And then there is Lillian Gish. Gish pulls out all the stops, her emotions running the gamut from Chaplinesque comedy (Griffith includes shots of Gish as a lone figure walking away from the camera down a dusty country road), to heart-tugging scenes sadness, to unbridled sequences of raw hysteria — witnessing her performance on the big screen is like watching a close relation wig out in front of you. Gish provides an abject lesson in screen acting and brings home the importance and effectiveness of seeing a film in a theater with a crowd. If you are not moved at the scene of Gish baptizing her dead baby, then you should check the obituaries of your local paper to see if you are listed.”
Out of his experience in the theatre,in his native Kentucky, and stock and road companies, there arose the conviction for Griffith that he knew how to make “Way Down East” ”work” and that the postwar public had not shed all its old affinities. And very clearly, he also understood how film was taking over the form and function of melodrama from the theatre and expanding it in the directions toward which it had been moving.
That’s the last point to note before we discuss the picture itself. Inventions don’t happen at random in human history. Edison didn’t just wake up one morning and say,”Today I think I’ll invent the motion picture.” Inventions are usually the result of scientific progress, of course, but also- which is less often recognized- they are often the result of intense cultural pressure. In the book “Stage to Screen” , A. Nicholas Vardac has shown that “a cinematic approach” was increasingly evident in the popular theatre of the nineteenth century. One can say, not too fancifully, that cultural dynamics foretold the arrival of the film, that the nineteenth-century audience “demanded” that the film be invented.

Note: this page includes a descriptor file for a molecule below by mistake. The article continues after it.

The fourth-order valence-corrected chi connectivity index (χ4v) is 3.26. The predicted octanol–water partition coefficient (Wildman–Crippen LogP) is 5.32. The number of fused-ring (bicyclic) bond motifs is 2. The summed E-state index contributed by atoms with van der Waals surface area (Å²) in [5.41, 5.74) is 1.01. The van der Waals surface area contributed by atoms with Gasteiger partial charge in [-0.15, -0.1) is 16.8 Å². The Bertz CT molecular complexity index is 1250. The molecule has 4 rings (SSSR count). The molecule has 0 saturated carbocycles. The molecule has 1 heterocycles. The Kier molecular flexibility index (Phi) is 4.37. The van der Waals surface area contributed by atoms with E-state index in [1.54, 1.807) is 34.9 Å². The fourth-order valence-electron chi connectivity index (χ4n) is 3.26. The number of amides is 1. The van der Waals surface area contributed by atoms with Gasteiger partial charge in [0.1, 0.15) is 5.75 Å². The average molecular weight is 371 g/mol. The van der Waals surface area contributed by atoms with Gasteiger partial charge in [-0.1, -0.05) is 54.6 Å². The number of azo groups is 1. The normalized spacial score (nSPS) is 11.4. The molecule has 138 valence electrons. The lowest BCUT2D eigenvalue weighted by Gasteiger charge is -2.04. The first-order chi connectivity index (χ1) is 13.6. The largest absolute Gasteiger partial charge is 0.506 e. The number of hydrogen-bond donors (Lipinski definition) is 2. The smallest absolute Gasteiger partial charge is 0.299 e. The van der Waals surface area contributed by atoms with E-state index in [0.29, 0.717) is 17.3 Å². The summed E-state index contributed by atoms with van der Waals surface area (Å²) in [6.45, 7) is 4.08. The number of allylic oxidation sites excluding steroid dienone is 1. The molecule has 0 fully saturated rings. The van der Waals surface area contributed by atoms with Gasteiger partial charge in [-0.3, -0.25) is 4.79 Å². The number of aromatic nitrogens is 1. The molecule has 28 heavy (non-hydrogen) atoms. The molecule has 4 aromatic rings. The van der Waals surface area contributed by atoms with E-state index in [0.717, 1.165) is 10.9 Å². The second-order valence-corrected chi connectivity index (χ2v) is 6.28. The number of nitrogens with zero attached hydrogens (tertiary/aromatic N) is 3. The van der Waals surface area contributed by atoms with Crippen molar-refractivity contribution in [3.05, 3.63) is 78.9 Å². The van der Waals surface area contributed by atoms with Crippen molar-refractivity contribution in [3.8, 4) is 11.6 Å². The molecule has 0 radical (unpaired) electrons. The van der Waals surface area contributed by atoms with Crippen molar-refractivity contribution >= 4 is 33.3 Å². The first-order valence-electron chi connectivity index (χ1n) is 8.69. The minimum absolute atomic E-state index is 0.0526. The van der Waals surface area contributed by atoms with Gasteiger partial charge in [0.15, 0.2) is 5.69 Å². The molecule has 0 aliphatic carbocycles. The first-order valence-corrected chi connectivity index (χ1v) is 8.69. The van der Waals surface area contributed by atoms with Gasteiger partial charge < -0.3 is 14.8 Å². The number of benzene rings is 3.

Griffith was not the only director to understand how the film could satisfy certain hungers in the theatre audience, but he was exceptionally well equipped to take advantage of the metamorphosis. “Way Down East” was not the first, or last, theatre melodrama to be filmed, but, through it, one can almost hear Griffith saying to the audiences of twenty-five years before, “Here! This is what you “really’ wanted.”
“The film is subtitled: “A Simple Story of Plain People,” with director Griffith intending that its sweeping, lyrical, but epic style would convey an image of a vanished, unspoiled, pastoral America. It is a simple, timeless allegory of plain, everyday people in a story which attacks prejudice and bigotry. Lillian Gish’s performance as Anna Moore is superb and flawless, beautifully photographed as having an inner light and spirituality. Moving, authentic and intense, she expresses the full range of emotions from a young, fragile and innocent country girl in the big city, to an ecstatically-infatuated new bride, to a betrayed “wife,” to a bereaved unwed mother, and then into a matured woman.”